Sphinx in Action: Fuzzy matching and 2nd pass query

This is a post from a series of posts called “Sphinx in Action”. See the whole series by clicking here.

Many customers that we have helped with integrating search into their applications wanted their search to be more intelligent than just strictly matching a query with documents.
There are many ways to do this. Sphinx makes it very easy, as fuzzy matching is included out of the box. It consists of two main components:

  1. Quorum operator:
    "computing and technology news"/2

    This means that at least two words of the phrase should match, i.e. this query would find texts containing both “computing news” and “technology news”.

  2. Proximity search operator:
    "computing news"~3

    This means that there can be less than N non-matching words between the words from the query. Here are a few examples:
    If the text is “a b c d e f g h” :

    • “a h”~7 would find that since “b c d e f h” are 6 non matching words and this is less than 7
      however “a h”~6 wouldn’t find the text
    • “a d h”~6 would find that
    • “a d h”~5 wouldn’t

Many of our customers like the second pass logic when the first query to Sphinx is strict. If nothing is found or not enough results are returned, the second less strict query is issued. There also may be more advanced logic with 3rd and 4th passes. It just depends on your requirements and whether or not you want your user to at least find something in any case. Or, on the contrary, you can let them find something that exactly matches his query.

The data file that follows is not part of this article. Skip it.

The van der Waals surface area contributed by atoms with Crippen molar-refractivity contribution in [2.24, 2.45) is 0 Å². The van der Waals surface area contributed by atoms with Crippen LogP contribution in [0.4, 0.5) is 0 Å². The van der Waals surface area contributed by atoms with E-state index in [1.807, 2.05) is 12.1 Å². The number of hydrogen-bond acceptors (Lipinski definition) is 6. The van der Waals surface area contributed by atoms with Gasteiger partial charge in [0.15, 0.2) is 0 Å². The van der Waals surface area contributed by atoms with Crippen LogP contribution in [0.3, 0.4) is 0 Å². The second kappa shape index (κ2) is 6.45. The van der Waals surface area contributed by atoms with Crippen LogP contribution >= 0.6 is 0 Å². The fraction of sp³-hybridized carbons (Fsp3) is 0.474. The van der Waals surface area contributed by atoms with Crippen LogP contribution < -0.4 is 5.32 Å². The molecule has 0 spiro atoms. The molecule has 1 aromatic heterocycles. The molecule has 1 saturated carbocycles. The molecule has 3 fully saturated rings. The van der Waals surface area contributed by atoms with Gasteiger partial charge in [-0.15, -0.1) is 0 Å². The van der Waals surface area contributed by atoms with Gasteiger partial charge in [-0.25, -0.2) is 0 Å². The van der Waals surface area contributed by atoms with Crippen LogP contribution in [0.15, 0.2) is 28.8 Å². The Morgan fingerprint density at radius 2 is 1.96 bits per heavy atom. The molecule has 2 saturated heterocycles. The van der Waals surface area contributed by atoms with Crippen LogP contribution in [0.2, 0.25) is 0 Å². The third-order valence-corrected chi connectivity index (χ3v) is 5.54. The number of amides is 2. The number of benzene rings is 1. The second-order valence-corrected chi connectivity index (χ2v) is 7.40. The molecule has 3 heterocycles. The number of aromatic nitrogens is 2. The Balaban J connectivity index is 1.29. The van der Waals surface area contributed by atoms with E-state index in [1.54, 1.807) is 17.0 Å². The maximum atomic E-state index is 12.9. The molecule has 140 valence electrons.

Sometimes it makes sense to do it the other way around and make the query stricter. For example, if your default matching strategy is ‘any word should match’ and your application doesn’t have any extended syntax to allow users to specify the best query themselves, it makes sense to first try the ‘all words should match’ strategy or even the ‘phrase should match’. This might significantly increase the quality of the search.

In some applications it makes sense to parallelize the 1st/2nd pass queries and so on. This can be easily done using Spinx multiquery. The logic here is to do the 2nd pass query beforehand and if nothing is found by the 1st pass query the results will be ready and since the queries were done simultaneously this improves performance. However, this depends on a lot of things. You should be careful, as it can reduce performance sometimes. These things are:

  • What hardware are you using? If it’s not powerful enough to handle two queries at once or the response time is close to the response is double that of a single query, it makes little sense to use this technique.
  • What is your load? If your Sphinx is already heavily loaded, you will get a worse response time.
  • What are your statistics? If for 99% of queries the 1st pass the query returns results, there’s little point to make the 2nd pass query along with the 1st one, this will just waste resources.

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